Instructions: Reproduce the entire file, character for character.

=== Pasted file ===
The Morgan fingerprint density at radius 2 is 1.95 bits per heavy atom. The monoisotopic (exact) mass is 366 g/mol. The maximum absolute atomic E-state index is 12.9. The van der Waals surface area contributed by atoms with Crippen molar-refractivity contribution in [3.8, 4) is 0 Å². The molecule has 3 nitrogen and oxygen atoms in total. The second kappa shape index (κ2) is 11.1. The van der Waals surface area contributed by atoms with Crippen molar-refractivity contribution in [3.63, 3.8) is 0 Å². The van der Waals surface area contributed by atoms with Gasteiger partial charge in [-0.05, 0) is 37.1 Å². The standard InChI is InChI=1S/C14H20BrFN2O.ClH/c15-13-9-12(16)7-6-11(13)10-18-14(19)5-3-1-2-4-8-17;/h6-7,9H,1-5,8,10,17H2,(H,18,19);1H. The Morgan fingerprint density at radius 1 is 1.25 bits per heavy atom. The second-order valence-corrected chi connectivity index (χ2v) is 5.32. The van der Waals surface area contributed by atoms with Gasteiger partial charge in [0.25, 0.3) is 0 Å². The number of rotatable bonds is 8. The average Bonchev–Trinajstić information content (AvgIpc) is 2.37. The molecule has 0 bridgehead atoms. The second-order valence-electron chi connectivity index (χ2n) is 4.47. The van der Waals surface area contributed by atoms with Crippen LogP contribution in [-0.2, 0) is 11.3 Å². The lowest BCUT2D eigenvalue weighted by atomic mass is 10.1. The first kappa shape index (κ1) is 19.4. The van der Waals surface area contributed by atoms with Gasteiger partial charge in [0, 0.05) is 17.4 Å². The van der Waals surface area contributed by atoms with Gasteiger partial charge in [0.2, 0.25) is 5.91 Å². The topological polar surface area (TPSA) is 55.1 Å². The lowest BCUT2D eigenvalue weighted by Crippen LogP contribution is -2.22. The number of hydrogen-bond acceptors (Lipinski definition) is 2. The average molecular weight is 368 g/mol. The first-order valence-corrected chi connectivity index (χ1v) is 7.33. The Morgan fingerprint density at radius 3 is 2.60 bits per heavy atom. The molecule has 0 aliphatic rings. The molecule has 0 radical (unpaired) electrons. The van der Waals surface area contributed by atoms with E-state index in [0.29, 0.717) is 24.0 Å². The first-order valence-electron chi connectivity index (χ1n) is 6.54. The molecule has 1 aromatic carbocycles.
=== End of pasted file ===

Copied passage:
The Morgan fingerprint density at radius 2 is 1.95 bits per heavy atom. The monoisotopic (exact) mass is 366 g/mol. The maximum absolute atomic E-state index is 12.9. The van der Waals surface area contributed by atoms with Crippen molar-refractivity contribution in [3.8, 4) is 0 Å². The molecule has 3 nitrogen and oxygen atoms in total. The second kappa shape index (κ2) is 11.1. The van der Waals surface area contributed by atoms with Crippen molar-refractivity contribution in [3.63, 3.8) is 0 Å². The van der Waals surface area contributed by atoms with Gasteiger partial charge in [-0.05, 0) is 37.1 Å². The standard InChI is InChI=1S/C14H20BrFN2O.ClH/c15-13-9-12(16)7-6-11(13)10-18-14(19)5-3-1-2-4-8-17;/h6-7,9H,1-5,8,10,17H2,(H,18,19);1H. The Morgan fingerprint density at radius 1 is 1.25 bits per heavy atom. The second-order valence-corrected chi connectivity index (χ2v) is 5.32. The van der Waals surface area contributed by atoms with Gasteiger partial charge in [0.25, 0.3) is 0 Å². The number of rotatable bonds is 8. The average Bonchev–Trinajstić information content (AvgIpc) is 2.37. The molecule has 0 bridgehead atoms. The second-order valence-electron chi connectivity index (χ2n) is 4.47. The van der Waals surface area contributed by atoms with Crippen LogP contribution in [-0.2, 0) is 11.3 Å². The lowest BCUT2D eigenvalue weighted by atomic mass is 10.1. The first kappa shape index (κ1) is 19.4. The van der Waals surface area contributed by atoms with Gasteiger partial charge in [0, 0.05) is 17.4 Å². The van der Waals surface area contributed by atoms with Gasteiger partial charge in [0.2, 0.25) is 5.91 Å². The topological polar surface area (TPSA) is 55.1 Å². The lowest BCUT2D eigenvalue weighted by Crippen LogP contribution is -2.22. The number of hydrogen-bond acceptors (Lipinski definition) is 2. The average molecular weight is 368 g/mol. The first-order valence-corrected chi connectivity index (χ1v) is 7.33. The Morgan fingerprint density at radius 3 is 2.60 bits per heavy atom. The molecule has 0 aliphatic rings. The molecule has 0 radical (unpaired) electrons. The van der Waals surface area contributed by atoms with E-state index in [0.29, 0.717) is 24.0 Å². The first-order valence-electron chi connectivity index (χ1n) is 6.54. The molecule has 1 aromatic carbocycles.